Pebble beach with deep water and a cycle lane

Dotted with wildflowers and fragrant fennel, this stretch of coast (a pebble beach, like that of neighbouring Deal) feels peaceful even on the hottest of days. This is likely due to its humongous size but possibly also to the fact that the water is neck-deep within a few steps – less-than-confident swimmers might want to stay close to the shore here. Your dog (welcome year-round) will love jumping in the water, though, trying to fetch the stones you skim.

Grab some fish and chips from one of two shops along the Strand and eat them on the beach while gazing at leggy Deal Pier or, on a really clear day, the French coast across the Channel. 

Then hit the bike-hire station, in a beach hut near the paddling pool, and cycle along the promenade all the way to 16th-century Walmer Castle. Got a little more in the tank? Continue on to Kingsdown, where you can reward your efforts with a seafront pint at the Zetland Arms and views of white chalk cliffs.

See our suggestions for camping near Walmer and Deal.


Pebble beach beneath the White Cliffs of Dover, with sea safaris

With easy train links from London and a revitalised harbour area, this pebble beach overlooked by Dover Castle is becoming increasingly popular. 

Calm, sheltered waters invite both swimmers and watersports enthusiasts, and a sailing school runs taster sessions and paddleboard classes. This is also the starting point for boat trips to the notorious Goodwin Sands, home to a colony of seals and the graveyard of ships that have been grounded there over the centuries. 

On the other side of the port, a walk across the top of the iconic White Cliffs takes you to the historic South Foreland Lighthouse and on to St Margaret’s Bay, where you can stop for a pint at the beachfront pub.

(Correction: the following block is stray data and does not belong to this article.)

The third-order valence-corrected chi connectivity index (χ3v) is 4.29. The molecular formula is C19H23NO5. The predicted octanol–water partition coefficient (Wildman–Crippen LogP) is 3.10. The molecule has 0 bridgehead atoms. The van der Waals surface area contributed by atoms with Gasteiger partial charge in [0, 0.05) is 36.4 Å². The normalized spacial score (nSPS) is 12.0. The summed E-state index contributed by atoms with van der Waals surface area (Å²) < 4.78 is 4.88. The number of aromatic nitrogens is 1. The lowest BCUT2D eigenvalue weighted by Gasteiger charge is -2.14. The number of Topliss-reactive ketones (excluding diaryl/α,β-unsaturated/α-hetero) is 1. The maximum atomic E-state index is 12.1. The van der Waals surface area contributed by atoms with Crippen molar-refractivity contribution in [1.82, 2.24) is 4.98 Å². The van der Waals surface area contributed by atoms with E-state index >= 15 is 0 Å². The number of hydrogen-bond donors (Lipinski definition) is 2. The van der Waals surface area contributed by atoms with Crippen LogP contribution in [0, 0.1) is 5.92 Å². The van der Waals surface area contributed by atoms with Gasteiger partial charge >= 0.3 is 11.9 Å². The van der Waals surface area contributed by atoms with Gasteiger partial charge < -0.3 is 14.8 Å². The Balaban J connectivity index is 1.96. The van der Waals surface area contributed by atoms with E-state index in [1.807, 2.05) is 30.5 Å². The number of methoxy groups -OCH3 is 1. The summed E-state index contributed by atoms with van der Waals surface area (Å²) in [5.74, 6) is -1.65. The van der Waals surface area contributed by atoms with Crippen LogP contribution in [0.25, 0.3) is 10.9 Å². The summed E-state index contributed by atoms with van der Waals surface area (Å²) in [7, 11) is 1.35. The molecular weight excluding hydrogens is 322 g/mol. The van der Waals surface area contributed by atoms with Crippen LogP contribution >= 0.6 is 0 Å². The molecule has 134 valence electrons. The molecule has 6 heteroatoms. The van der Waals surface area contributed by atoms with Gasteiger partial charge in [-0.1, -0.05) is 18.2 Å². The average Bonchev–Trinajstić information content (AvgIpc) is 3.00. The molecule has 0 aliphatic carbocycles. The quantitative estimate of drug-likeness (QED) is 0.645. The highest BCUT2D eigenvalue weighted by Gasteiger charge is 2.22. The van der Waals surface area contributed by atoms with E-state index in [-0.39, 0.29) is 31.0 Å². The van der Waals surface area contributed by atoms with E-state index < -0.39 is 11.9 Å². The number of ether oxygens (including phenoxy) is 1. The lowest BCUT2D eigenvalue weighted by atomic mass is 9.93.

Chalk cliffs at St Margaret’s Bay, near Dover (Dan Senior on Unsplash)

Look for campsites around Dover.

Folkestone Beach

Sand and pebble beaches, artworks and clifftop views

Less than an hour from London on the high-speed train, Folkestone has both sand and pebble beaches. 

The golden stretch at Sunny Sands might seem like the obvious choice here (especially for sandcastle fans), but a Folkestone recommendation for those in the know is for the quiet shingle beach on the other side of the harbour. Not only is it bigger and quieter than its sandy counterpart, it’s also dotted with artworks installed as part of the Folkestone Triennial exhibition. 

A path built with railway sleepers winds its way through the deep shingle, where you can relax on a towel, gazing at paddleboarders, or head in for a dip. The beach is backed by lush gardens, with zigzagging trails climbing up to The Leas clifftop promenade for far-reaching coastal views.

Stay at a campsite near Folkestone.


An expanse of shingle with a lighthouse and a unique cottage garden

In the shadow of a no-longer-operational nuclear power station, the shingle beach of Dungeness has a stark, desolate beauty that calls to mind old black-and-white B-movies. (Speaking of harking back to the past: lots of free parking and cheap car parks, too.) 

This is a landscape that is more suited to an invigorating walk with the dogs (welcome all year) and some exploration of what the sea has dragged in than to sunbathing and swimming, though. By the way, those with canine pals should also have a look at Pitchup’s selection of the best dog walks in Kent.

Check out the quiet, meditative garden surrounding Prospect Cottage, which once belonged to arthouse film-maker Derek Jarman. Or climb the 169 steps to the top of the lighthouse for views of the English Channel and Romney Marsh.

Look out, also, for the small-gauge rail tracks. If you’re lucky, you might see the Romney Hythe & Dymchurch Railway train chug past.

On a windy day here, there’s little to protect you as the gusts rush across this vast open headland, so seek shelter at The Pilot Inn for fish and chips and a pint of ale.

Find campsite accommodation near Dungeness.

Now that you’ve worked your way around the Kentish coast, continue your seaside pilgrimage into the next county and check out the 8 best beaches in East Sussex. Or cast your net a little wider still and browse our South East England Camping Guide.